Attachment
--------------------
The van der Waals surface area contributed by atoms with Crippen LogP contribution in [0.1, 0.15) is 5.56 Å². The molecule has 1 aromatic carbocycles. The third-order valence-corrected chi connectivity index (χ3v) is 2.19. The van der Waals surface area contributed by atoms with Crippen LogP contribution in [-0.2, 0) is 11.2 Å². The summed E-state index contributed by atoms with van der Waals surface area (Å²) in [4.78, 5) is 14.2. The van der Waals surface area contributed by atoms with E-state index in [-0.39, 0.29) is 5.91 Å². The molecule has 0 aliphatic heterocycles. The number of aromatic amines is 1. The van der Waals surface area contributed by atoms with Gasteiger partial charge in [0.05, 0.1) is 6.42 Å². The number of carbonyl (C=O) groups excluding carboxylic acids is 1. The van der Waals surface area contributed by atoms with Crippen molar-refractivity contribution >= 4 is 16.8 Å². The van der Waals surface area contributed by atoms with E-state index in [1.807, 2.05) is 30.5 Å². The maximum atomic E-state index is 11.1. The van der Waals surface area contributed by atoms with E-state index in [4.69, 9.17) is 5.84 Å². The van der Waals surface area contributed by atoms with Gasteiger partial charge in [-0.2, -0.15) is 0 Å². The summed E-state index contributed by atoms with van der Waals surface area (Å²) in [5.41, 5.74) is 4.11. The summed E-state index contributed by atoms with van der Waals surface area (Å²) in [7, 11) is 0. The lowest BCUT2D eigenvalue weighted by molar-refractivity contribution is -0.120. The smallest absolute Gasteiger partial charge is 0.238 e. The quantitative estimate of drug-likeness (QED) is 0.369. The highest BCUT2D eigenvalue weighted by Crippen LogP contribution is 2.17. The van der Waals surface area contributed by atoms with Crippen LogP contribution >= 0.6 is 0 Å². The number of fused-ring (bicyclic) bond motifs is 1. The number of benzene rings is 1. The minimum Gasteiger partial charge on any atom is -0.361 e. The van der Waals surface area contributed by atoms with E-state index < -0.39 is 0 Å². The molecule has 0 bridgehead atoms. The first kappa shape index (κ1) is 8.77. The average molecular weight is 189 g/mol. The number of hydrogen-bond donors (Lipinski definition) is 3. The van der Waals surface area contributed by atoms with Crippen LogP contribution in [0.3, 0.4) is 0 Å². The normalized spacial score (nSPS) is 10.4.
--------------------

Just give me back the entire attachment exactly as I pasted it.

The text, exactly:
The van der Waals surface area contributed by atoms with Crippen LogP contribution in [0.1, 0.15) is 5.56 Å². The molecule has 1 aromatic carbocycles. The third-order valence-corrected chi connectivity index (χ3v) is 2.19. The van der Waals surface area contributed by atoms with Crippen LogP contribution in [-0.2, 0) is 11.2 Å². The summed E-state index contributed by atoms with van der Waals surface area (Å²) in [4.78, 5) is 14.2. The van der Waals surface area contributed by atoms with E-state index in [-0.39, 0.29) is 5.91 Å². The molecule has 0 aliphatic heterocycles. The number of aromatic amines is 1. The van der Waals surface area contributed by atoms with Gasteiger partial charge in [0.05, 0.1) is 6.42 Å². The number of carbonyl (C=O) groups excluding carboxylic acids is 1. The van der Waals surface area contributed by atoms with Crippen molar-refractivity contribution >= 4 is 16.8 Å². The van der Waals surface area contributed by atoms with E-state index in [1.807, 2.05) is 30.5 Å². The maximum atomic E-state index is 11.1. The van der Waals surface area contributed by atoms with E-state index in [4.69, 9.17) is 5.84 Å². The van der Waals surface area contributed by atoms with Gasteiger partial charge in [-0.2, -0.15) is 0 Å². The summed E-state index contributed by atoms with van der Waals surface area (Å²) in [5.41, 5.74) is 4.11. The summed E-state index contributed by atoms with van der Waals surface area (Å²) in [7, 11) is 0. The lowest BCUT2D eigenvalue weighted by molar-refractivity contribution is -0.120. The smallest absolute Gasteiger partial charge is 0.238 e. The quantitative estimate of drug-likeness (QED) is 0.369. The highest BCUT2D eigenvalue weighted by Crippen LogP contribution is 2.17. The van der Waals surface area contributed by atoms with Crippen LogP contribution >= 0.6 is 0 Å². The number of fused-ring (bicyclic) bond motifs is 1. The number of benzene rings is 1. The minimum Gasteiger partial charge on any atom is -0.361 e. The van der Waals surface area contributed by atoms with E-state index < -0.39 is 0 Å². The molecule has 0 bridgehead atoms. The first kappa shape index (κ1) is 8.77. The average molecular weight is 189 g/mol. The number of hydrogen-bond donors (Lipinski definition) is 3. The van der Waals surface area contributed by atoms with Crippen LogP contribution in [0.3, 0.4) is 0 Å². The normalized spacial score (nSPS) is 10.4.